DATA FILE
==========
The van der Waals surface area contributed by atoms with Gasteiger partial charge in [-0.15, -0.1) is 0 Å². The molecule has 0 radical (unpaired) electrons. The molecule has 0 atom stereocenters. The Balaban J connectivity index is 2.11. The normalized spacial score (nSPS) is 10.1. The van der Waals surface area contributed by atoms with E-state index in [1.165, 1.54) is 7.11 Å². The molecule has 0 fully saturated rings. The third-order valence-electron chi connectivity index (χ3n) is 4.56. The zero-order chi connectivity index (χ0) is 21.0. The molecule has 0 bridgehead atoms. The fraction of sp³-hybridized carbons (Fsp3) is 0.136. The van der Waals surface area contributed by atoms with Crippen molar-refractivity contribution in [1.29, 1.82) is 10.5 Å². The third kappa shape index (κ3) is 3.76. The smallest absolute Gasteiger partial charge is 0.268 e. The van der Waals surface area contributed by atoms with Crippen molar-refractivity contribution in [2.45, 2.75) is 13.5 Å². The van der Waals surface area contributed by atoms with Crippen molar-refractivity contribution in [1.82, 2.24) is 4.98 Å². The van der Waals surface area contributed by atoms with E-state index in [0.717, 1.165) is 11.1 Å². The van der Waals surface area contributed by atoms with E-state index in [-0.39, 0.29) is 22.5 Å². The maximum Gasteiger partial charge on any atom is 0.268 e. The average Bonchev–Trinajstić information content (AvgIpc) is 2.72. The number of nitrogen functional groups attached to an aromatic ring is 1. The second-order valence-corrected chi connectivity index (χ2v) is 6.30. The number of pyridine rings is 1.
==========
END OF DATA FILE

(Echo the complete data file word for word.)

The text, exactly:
The van der Waals surface area contributed by atoms with Gasteiger partial charge in [-0.15, -0.1) is 0 Å². The molecule has 0 radical (unpaired) electrons. The molecule has 0 atom stereocenters. The Balaban J connectivity index is 2.11. The normalized spacial score (nSPS) is 10.1. The van der Waals surface area contributed by atoms with E-state index in [1.165, 1.54) is 7.11 Å². The molecule has 0 fully saturated rings. The third-order valence-electron chi connectivity index (χ3n) is 4.56. The zero-order chi connectivity index (χ0) is 21.0. The molecule has 0 bridgehead atoms. The fraction of sp³-hybridized carbons (Fsp3) is 0.136. The van der Waals surface area contributed by atoms with Crippen molar-refractivity contribution in [1.29, 1.82) is 10.5 Å². The third kappa shape index (κ3) is 3.76. The smallest absolute Gasteiger partial charge is 0.268 e. The van der Waals surface area contributed by atoms with Crippen molar-refractivity contribution in [2.45, 2.75) is 13.5 Å². The van der Waals surface area contributed by atoms with Crippen molar-refractivity contribution in [1.82, 2.24) is 4.98 Å². The van der Waals surface area contributed by atoms with E-state index in [0.717, 1.165) is 11.1 Å². The van der Waals surface area contributed by atoms with E-state index in [-0.39, 0.29) is 22.5 Å². The maximum Gasteiger partial charge on any atom is 0.268 e. The average Bonchev–Trinajstić information content (AvgIpc) is 2.72. The number of nitrogen functional groups attached to an aromatic ring is 1. The second-order valence-corrected chi connectivity index (χ2v) is 6.30. The number of pyridine rings is 1.